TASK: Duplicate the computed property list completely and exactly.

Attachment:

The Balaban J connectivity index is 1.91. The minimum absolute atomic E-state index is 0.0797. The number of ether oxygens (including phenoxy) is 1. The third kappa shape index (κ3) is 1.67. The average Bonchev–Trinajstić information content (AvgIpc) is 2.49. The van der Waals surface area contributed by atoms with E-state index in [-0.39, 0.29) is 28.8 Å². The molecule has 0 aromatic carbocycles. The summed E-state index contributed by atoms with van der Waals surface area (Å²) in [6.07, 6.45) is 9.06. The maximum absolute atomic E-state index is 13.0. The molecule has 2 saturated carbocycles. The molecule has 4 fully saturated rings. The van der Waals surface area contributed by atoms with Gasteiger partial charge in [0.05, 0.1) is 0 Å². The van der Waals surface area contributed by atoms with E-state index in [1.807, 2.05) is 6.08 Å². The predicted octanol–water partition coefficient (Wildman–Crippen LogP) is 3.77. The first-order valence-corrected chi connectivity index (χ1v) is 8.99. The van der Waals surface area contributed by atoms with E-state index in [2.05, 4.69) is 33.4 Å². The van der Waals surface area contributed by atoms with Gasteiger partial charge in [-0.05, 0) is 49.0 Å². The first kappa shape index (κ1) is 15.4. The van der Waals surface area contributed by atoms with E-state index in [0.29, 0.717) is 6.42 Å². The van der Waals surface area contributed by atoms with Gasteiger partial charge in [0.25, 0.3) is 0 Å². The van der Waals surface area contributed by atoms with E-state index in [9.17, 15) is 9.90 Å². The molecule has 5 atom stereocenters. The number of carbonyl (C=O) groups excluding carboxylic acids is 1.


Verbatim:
The Balaban J connectivity index is 1.91. The minimum absolute atomic E-state index is 0.0797. The number of ether oxygens (including phenoxy) is 1. The third kappa shape index (κ3) is 1.67. The average Bonchev–Trinajstić information content (AvgIpc) is 2.49. The van der Waals surface area contributed by atoms with E-state index in [-0.39, 0.29) is 28.8 Å². The molecule has 0 aromatic carbocycles. The summed E-state index contributed by atoms with van der Waals surface area (Å²) in [6.07, 6.45) is 9.06. The maximum absolute atomic E-state index is 13.0. The molecule has 2 saturated carbocycles. The molecule has 4 fully saturated rings. The van der Waals surface area contributed by atoms with Gasteiger partial charge in [0.05, 0.1) is 0 Å². The van der Waals surface area contributed by atoms with E-state index in [1.807, 2.05) is 6.08 Å². The predicted octanol–water partition coefficient (Wildman–Crippen LogP) is 3.77. The first-order valence-corrected chi connectivity index (χ1v) is 8.99. The van der Waals surface area contributed by atoms with E-state index in [2.05, 4.69) is 33.4 Å². The van der Waals surface area contributed by atoms with Gasteiger partial charge in [-0.05, 0) is 49.0 Å². The first kappa shape index (κ1) is 15.4. The van der Waals surface area contributed by atoms with E-state index in [0.29, 0.717) is 6.42 Å². The van der Waals surface area contributed by atoms with Gasteiger partial charge in [0.25, 0.3) is 0 Å². The van der Waals surface area contributed by atoms with E-state index in [9.17, 15) is 9.90 Å². The molecule has 5 atom stereocenters. The number of carbonyl (C=O) groups excluding carboxylic acids is 1.